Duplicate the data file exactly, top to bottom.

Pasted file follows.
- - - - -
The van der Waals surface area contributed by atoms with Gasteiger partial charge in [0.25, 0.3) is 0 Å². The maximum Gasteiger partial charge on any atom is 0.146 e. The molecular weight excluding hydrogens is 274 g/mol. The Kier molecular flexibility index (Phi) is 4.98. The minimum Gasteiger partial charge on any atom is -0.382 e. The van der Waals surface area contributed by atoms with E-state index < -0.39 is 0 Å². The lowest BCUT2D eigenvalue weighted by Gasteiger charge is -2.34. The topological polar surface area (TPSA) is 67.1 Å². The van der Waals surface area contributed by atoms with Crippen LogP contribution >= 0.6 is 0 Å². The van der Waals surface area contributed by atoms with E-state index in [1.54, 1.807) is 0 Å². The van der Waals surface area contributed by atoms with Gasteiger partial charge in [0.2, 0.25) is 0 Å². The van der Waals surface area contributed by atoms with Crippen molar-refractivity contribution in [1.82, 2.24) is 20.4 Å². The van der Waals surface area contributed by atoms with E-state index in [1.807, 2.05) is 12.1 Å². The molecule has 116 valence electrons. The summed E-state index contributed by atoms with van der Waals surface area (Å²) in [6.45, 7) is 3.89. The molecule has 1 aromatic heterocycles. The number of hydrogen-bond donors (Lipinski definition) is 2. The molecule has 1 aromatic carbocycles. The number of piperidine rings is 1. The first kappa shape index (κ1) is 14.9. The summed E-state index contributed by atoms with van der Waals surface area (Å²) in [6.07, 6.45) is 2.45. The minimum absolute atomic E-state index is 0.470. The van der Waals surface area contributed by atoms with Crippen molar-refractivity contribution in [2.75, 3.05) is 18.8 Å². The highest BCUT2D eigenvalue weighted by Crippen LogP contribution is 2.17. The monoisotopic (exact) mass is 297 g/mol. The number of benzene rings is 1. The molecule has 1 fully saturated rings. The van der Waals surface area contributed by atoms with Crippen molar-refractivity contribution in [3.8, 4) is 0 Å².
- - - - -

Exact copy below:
The van der Waals surface area contributed by atoms with Gasteiger partial charge in [0.25, 0.3) is 0 Å². The maximum Gasteiger partial charge on any atom is 0.146 e. The molecular weight excluding hydrogens is 274 g/mol. The Kier molecular flexibility index (Phi) is 4.98. The minimum Gasteiger partial charge on any atom is -0.382 e. The van der Waals surface area contributed by atoms with E-state index < -0.39 is 0 Å². The lowest BCUT2D eigenvalue weighted by Gasteiger charge is -2.34. The topological polar surface area (TPSA) is 67.1 Å². The van der Waals surface area contributed by atoms with Crippen LogP contribution >= 0.6 is 0 Å². The van der Waals surface area contributed by atoms with E-state index in [1.54, 1.807) is 0 Å². The van der Waals surface area contributed by atoms with Gasteiger partial charge in [0.2, 0.25) is 0 Å². The van der Waals surface area contributed by atoms with Crippen molar-refractivity contribution in [1.82, 2.24) is 20.4 Å². The van der Waals surface area contributed by atoms with E-state index in [1.807, 2.05) is 12.1 Å². The molecule has 116 valence electrons. The summed E-state index contributed by atoms with van der Waals surface area (Å²) in [6.45, 7) is 3.89. The molecule has 1 aromatic heterocycles. The number of hydrogen-bond donors (Lipinski definition) is 2. The molecule has 1 aromatic carbocycles. The number of piperidine rings is 1. The first kappa shape index (κ1) is 14.9. The summed E-state index contributed by atoms with van der Waals surface area (Å²) in [6.07, 6.45) is 2.45. The minimum absolute atomic E-state index is 0.470. The van der Waals surface area contributed by atoms with Crippen molar-refractivity contribution in [2.75, 3.05) is 18.8 Å². The highest BCUT2D eigenvalue weighted by Crippen LogP contribution is 2.17. The monoisotopic (exact) mass is 297 g/mol. The number of benzene rings is 1. The molecule has 1 fully saturated rings. The van der Waals surface area contributed by atoms with Crippen molar-refractivity contribution in [3.8, 4) is 0 Å².